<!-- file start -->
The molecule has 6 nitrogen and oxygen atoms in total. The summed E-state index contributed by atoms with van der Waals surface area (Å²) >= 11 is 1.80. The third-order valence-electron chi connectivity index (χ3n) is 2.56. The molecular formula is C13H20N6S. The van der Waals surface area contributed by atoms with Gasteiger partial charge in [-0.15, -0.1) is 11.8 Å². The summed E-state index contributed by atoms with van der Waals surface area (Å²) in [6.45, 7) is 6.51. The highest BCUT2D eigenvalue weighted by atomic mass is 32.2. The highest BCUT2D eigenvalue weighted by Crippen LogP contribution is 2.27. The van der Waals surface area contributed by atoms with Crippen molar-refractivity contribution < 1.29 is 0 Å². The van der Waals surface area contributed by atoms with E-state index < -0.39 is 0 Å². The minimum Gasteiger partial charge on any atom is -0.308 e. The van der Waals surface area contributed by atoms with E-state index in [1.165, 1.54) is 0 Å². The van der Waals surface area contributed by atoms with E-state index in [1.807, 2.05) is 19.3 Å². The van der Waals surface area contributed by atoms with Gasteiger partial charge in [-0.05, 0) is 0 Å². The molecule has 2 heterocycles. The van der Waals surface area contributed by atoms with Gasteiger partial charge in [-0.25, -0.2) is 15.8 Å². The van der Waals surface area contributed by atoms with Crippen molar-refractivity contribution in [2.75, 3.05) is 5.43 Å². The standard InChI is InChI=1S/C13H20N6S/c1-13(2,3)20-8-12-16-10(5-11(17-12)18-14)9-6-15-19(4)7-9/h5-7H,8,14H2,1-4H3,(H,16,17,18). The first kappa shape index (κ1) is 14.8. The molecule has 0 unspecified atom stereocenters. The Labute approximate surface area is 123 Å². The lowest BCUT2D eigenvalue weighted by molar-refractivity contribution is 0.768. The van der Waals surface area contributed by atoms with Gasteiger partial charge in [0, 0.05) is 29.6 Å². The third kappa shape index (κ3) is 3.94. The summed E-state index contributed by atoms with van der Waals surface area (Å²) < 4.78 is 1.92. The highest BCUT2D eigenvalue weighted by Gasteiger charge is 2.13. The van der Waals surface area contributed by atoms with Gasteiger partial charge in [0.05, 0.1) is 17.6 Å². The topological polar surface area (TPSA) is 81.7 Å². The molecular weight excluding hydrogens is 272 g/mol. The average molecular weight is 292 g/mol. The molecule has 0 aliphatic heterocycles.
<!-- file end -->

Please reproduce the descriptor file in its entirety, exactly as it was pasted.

The molecule has 6 nitrogen and oxygen atoms in total. The summed E-state index contributed by atoms with van der Waals surface area (Å²) >= 11 is 1.80. The third-order valence-electron chi connectivity index (χ3n) is 2.56. The molecular formula is C13H20N6S. The van der Waals surface area contributed by atoms with Gasteiger partial charge in [-0.15, -0.1) is 11.8 Å². The summed E-state index contributed by atoms with van der Waals surface area (Å²) in [6.45, 7) is 6.51. The highest BCUT2D eigenvalue weighted by atomic mass is 32.2. The highest BCUT2D eigenvalue weighted by Crippen LogP contribution is 2.27. The van der Waals surface area contributed by atoms with Crippen molar-refractivity contribution < 1.29 is 0 Å². The van der Waals surface area contributed by atoms with E-state index < -0.39 is 0 Å². The minimum Gasteiger partial charge on any atom is -0.308 e. The van der Waals surface area contributed by atoms with E-state index in [1.165, 1.54) is 0 Å². The van der Waals surface area contributed by atoms with E-state index in [1.807, 2.05) is 19.3 Å². The van der Waals surface area contributed by atoms with Gasteiger partial charge in [-0.05, 0) is 0 Å². The molecule has 2 heterocycles. The van der Waals surface area contributed by atoms with Gasteiger partial charge in [-0.25, -0.2) is 15.8 Å². The van der Waals surface area contributed by atoms with Crippen molar-refractivity contribution in [2.75, 3.05) is 5.43 Å². The standard InChI is InChI=1S/C13H20N6S/c1-13(2,3)20-8-12-16-10(5-11(17-12)18-14)9-6-15-19(4)7-9/h5-7H,8,14H2,1-4H3,(H,16,17,18). The first kappa shape index (κ1) is 14.8. The molecule has 0 unspecified atom stereocenters. The Labute approximate surface area is 123 Å². The lowest BCUT2D eigenvalue weighted by molar-refractivity contribution is 0.768. The van der Waals surface area contributed by atoms with Gasteiger partial charge in [0, 0.05) is 29.6 Å². The third kappa shape index (κ3) is 3.94. The summed E-state index contributed by atoms with van der Waals surface area (Å²) < 4.78 is 1.92. The highest BCUT2D eigenvalue weighted by Gasteiger charge is 2.13. The van der Waals surface area contributed by atoms with Gasteiger partial charge in [0.05, 0.1) is 17.6 Å². The topological polar surface area (TPSA) is 81.7 Å². The molecular weight excluding hydrogens is 272 g/mol. The average molecular weight is 292 g/mol. The molecule has 0 aliphatic heterocycles.